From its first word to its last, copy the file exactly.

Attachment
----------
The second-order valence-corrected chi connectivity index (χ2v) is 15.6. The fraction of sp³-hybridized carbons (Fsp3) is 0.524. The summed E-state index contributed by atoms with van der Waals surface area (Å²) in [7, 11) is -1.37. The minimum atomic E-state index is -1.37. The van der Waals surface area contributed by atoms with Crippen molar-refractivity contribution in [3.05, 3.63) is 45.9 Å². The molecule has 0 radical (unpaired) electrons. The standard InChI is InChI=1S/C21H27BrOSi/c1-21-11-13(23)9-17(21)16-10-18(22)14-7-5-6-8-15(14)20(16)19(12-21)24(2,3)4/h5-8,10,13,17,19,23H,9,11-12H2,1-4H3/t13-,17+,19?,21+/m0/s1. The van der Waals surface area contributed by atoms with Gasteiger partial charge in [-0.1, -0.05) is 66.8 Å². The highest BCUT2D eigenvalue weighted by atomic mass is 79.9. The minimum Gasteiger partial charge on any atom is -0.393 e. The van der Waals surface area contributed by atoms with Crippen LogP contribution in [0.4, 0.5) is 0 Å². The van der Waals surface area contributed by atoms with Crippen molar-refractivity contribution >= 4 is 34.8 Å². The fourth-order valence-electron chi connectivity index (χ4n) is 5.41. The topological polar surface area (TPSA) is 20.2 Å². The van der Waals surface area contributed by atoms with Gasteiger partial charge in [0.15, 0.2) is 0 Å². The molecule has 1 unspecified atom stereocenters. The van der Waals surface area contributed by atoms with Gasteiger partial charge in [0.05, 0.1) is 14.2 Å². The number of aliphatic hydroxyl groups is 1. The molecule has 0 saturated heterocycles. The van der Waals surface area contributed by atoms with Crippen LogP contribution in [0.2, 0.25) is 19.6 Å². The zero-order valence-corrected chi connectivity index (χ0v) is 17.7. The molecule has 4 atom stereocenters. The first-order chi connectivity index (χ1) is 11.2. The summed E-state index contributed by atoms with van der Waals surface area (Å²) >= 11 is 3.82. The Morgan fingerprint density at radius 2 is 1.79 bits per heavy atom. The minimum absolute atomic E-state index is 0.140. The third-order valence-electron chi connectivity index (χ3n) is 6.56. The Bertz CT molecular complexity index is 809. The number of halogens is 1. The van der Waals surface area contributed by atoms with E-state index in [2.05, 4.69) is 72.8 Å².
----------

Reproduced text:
The second-order valence-corrected chi connectivity index (χ2v) is 15.6. The fraction of sp³-hybridized carbons (Fsp3) is 0.524. The summed E-state index contributed by atoms with van der Waals surface area (Å²) in [7, 11) is -1.37. The minimum atomic E-state index is -1.37. The van der Waals surface area contributed by atoms with Crippen molar-refractivity contribution in [3.05, 3.63) is 45.9 Å². The molecule has 0 radical (unpaired) electrons. The standard InChI is InChI=1S/C21H27BrOSi/c1-21-11-13(23)9-17(21)16-10-18(22)14-7-5-6-8-15(14)20(16)19(12-21)24(2,3)4/h5-8,10,13,17,19,23H,9,11-12H2,1-4H3/t13-,17+,19?,21+/m0/s1. The van der Waals surface area contributed by atoms with Gasteiger partial charge in [-0.1, -0.05) is 66.8 Å². The highest BCUT2D eigenvalue weighted by atomic mass is 79.9. The minimum Gasteiger partial charge on any atom is -0.393 e. The van der Waals surface area contributed by atoms with Crippen LogP contribution in [0.4, 0.5) is 0 Å². The van der Waals surface area contributed by atoms with Crippen molar-refractivity contribution >= 4 is 34.8 Å². The fourth-order valence-electron chi connectivity index (χ4n) is 5.41. The topological polar surface area (TPSA) is 20.2 Å². The van der Waals surface area contributed by atoms with Gasteiger partial charge in [0.15, 0.2) is 0 Å². The molecule has 1 unspecified atom stereocenters. The van der Waals surface area contributed by atoms with Gasteiger partial charge in [0.05, 0.1) is 14.2 Å². The number of aliphatic hydroxyl groups is 1. The molecule has 0 saturated heterocycles. The van der Waals surface area contributed by atoms with Crippen LogP contribution in [0.2, 0.25) is 19.6 Å². The zero-order valence-corrected chi connectivity index (χ0v) is 17.7. The molecule has 4 atom stereocenters. The first-order chi connectivity index (χ1) is 11.2. The summed E-state index contributed by atoms with van der Waals surface area (Å²) >= 11 is 3.82. The Morgan fingerprint density at radius 2 is 1.79 bits per heavy atom. The minimum absolute atomic E-state index is 0.140. The third-order valence-electron chi connectivity index (χ3n) is 6.56. The Bertz CT molecular complexity index is 809. The number of halogens is 1. The van der Waals surface area contributed by atoms with E-state index in [2.05, 4.69) is 72.8 Å².